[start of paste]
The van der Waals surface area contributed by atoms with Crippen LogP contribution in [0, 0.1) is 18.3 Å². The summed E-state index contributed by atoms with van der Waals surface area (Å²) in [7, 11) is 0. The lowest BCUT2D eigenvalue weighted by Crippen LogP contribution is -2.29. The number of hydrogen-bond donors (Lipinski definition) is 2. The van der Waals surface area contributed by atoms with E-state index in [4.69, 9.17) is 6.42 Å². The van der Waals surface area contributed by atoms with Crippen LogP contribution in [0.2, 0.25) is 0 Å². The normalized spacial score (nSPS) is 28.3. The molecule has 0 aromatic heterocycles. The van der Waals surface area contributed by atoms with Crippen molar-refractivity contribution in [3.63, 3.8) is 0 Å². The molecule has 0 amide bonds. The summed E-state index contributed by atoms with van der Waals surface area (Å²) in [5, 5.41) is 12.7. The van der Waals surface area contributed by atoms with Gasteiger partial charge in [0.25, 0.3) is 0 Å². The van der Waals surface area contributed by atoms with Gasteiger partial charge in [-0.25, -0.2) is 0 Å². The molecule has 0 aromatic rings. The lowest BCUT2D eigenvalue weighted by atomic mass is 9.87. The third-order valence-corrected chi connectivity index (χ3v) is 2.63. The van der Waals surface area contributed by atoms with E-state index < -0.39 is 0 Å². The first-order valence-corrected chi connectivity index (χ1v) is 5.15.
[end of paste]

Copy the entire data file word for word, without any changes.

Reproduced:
The van der Waals surface area contributed by atoms with Crippen LogP contribution in [0, 0.1) is 18.3 Å². The summed E-state index contributed by atoms with van der Waals surface area (Å²) in [7, 11) is 0. The lowest BCUT2D eigenvalue weighted by Crippen LogP contribution is -2.29. The number of hydrogen-bond donors (Lipinski definition) is 2. The van der Waals surface area contributed by atoms with E-state index in [4.69, 9.17) is 6.42 Å². The van der Waals surface area contributed by atoms with Crippen LogP contribution in [0.2, 0.25) is 0 Å². The normalized spacial score (nSPS) is 28.3. The molecule has 0 aromatic heterocycles. The van der Waals surface area contributed by atoms with Crippen molar-refractivity contribution in [3.63, 3.8) is 0 Å². The molecule has 0 amide bonds. The summed E-state index contributed by atoms with van der Waals surface area (Å²) in [5, 5.41) is 12.7. The van der Waals surface area contributed by atoms with Gasteiger partial charge in [0.25, 0.3) is 0 Å². The van der Waals surface area contributed by atoms with Gasteiger partial charge in [-0.25, -0.2) is 0 Å². The molecule has 0 aromatic rings. The lowest BCUT2D eigenvalue weighted by atomic mass is 9.87. The third-order valence-corrected chi connectivity index (χ3v) is 2.63. The van der Waals surface area contributed by atoms with E-state index < -0.39 is 0 Å². The first-order valence-corrected chi connectivity index (χ1v) is 5.15.